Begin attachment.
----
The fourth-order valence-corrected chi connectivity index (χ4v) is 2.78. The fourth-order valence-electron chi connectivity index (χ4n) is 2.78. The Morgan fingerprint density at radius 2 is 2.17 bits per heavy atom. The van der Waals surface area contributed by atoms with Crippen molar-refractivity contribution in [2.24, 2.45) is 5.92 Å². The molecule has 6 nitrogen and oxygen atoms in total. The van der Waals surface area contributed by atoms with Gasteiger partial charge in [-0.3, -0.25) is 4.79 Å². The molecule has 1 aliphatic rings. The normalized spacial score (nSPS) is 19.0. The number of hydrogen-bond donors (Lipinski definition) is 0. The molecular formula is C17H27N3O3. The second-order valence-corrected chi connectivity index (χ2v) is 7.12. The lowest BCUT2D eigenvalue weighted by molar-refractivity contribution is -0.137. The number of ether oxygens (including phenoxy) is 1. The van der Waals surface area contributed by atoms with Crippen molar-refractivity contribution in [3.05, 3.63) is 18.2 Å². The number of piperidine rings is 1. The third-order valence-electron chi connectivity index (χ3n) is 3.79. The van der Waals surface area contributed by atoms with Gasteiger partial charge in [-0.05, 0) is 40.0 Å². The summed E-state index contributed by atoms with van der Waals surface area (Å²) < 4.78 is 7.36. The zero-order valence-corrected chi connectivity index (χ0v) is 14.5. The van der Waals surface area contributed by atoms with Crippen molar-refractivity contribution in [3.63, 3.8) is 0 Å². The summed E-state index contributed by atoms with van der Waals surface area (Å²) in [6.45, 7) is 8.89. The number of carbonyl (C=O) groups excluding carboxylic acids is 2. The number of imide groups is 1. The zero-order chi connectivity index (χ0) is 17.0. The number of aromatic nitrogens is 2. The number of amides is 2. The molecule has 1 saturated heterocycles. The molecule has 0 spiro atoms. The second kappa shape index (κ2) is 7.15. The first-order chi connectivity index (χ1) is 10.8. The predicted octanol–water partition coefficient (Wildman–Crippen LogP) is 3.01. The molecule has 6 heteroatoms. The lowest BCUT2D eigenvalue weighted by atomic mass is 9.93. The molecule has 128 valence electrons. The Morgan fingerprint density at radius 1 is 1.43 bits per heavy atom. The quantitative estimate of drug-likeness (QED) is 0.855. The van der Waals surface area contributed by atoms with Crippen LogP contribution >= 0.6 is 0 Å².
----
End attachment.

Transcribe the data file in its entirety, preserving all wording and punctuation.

The fourth-order valence-corrected chi connectivity index (χ4v) is 2.78. The fourth-order valence-electron chi connectivity index (χ4n) is 2.78. The Morgan fingerprint density at radius 2 is 2.17 bits per heavy atom. The van der Waals surface area contributed by atoms with Crippen molar-refractivity contribution in [2.24, 2.45) is 5.92 Å². The molecule has 6 nitrogen and oxygen atoms in total. The van der Waals surface area contributed by atoms with Gasteiger partial charge in [-0.3, -0.25) is 4.79 Å². The molecule has 1 aliphatic rings. The normalized spacial score (nSPS) is 19.0. The number of hydrogen-bond donors (Lipinski definition) is 0. The molecular formula is C17H27N3O3. The second-order valence-corrected chi connectivity index (χ2v) is 7.12. The lowest BCUT2D eigenvalue weighted by molar-refractivity contribution is -0.137. The number of ether oxygens (including phenoxy) is 1. The van der Waals surface area contributed by atoms with Crippen molar-refractivity contribution in [3.05, 3.63) is 18.2 Å². The number of piperidine rings is 1. The third-order valence-electron chi connectivity index (χ3n) is 3.79. The van der Waals surface area contributed by atoms with Gasteiger partial charge in [-0.05, 0) is 40.0 Å². The summed E-state index contributed by atoms with van der Waals surface area (Å²) < 4.78 is 7.36. The zero-order valence-corrected chi connectivity index (χ0v) is 14.5. The van der Waals surface area contributed by atoms with Crippen molar-refractivity contribution in [3.63, 3.8) is 0 Å². The summed E-state index contributed by atoms with van der Waals surface area (Å²) in [6.45, 7) is 8.89. The number of carbonyl (C=O) groups excluding carboxylic acids is 2. The number of imide groups is 1. The zero-order chi connectivity index (χ0) is 17.0. The number of aromatic nitrogens is 2. The number of amides is 2. The molecule has 1 saturated heterocycles. The molecule has 0 spiro atoms. The second kappa shape index (κ2) is 7.15. The first-order chi connectivity index (χ1) is 10.8. The predicted octanol–water partition coefficient (Wildman–Crippen LogP) is 3.01. The molecule has 6 heteroatoms. The lowest BCUT2D eigenvalue weighted by atomic mass is 9.93. The molecule has 128 valence electrons. The Morgan fingerprint density at radius 1 is 1.43 bits per heavy atom. The quantitative estimate of drug-likeness (QED) is 0.855. The van der Waals surface area contributed by atoms with Crippen LogP contribution >= 0.6 is 0 Å².